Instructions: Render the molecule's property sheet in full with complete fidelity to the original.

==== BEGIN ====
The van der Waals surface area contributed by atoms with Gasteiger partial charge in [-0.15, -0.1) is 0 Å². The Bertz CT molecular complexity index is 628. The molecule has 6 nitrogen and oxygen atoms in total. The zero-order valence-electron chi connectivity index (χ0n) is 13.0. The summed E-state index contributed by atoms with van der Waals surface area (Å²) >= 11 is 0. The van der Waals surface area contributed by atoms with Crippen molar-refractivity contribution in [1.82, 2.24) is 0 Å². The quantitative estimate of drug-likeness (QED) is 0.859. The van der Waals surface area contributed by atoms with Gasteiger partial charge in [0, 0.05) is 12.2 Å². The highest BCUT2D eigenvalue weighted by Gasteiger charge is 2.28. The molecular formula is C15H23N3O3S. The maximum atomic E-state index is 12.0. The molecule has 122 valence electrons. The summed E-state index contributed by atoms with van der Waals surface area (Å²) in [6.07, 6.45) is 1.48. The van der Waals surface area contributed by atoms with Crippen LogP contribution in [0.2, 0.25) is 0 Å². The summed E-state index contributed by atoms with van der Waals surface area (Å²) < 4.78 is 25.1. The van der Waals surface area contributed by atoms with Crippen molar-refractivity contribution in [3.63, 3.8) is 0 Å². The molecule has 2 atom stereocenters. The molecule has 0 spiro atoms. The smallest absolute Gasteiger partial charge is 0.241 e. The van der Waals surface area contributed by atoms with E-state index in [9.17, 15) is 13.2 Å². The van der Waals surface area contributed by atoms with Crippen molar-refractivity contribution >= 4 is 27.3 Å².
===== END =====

The van der Waals surface area contributed by atoms with Gasteiger partial charge in [-0.15, -0.1) is 0 Å². The Bertz CT molecular complexity index is 628. The molecule has 6 nitrogen and oxygen atoms in total. The zero-order valence-electron chi connectivity index (χ0n) is 13.0. The summed E-state index contributed by atoms with van der Waals surface area (Å²) >= 11 is 0. The van der Waals surface area contributed by atoms with Crippen molar-refractivity contribution in [1.82, 2.24) is 0 Å². The quantitative estimate of drug-likeness (QED) is 0.859. The van der Waals surface area contributed by atoms with Gasteiger partial charge in [0, 0.05) is 12.2 Å². The highest BCUT2D eigenvalue weighted by Gasteiger charge is 2.28. The molecular formula is C15H23N3O3S. The maximum atomic E-state index is 12.0. The molecule has 122 valence electrons. The summed E-state index contributed by atoms with van der Waals surface area (Å²) in [6.07, 6.45) is 1.48. The van der Waals surface area contributed by atoms with Crippen LogP contribution in [0.2, 0.25) is 0 Å². The summed E-state index contributed by atoms with van der Waals surface area (Å²) < 4.78 is 25.1. The van der Waals surface area contributed by atoms with Crippen molar-refractivity contribution in [3.63, 3.8) is 0 Å². The molecule has 2 atom stereocenters. The molecule has 0 spiro atoms. The smallest absolute Gasteiger partial charge is 0.241 e. The van der Waals surface area contributed by atoms with E-state index in [9.17, 15) is 13.2 Å². The van der Waals surface area contributed by atoms with Crippen molar-refractivity contribution >= 4 is 27.3 Å².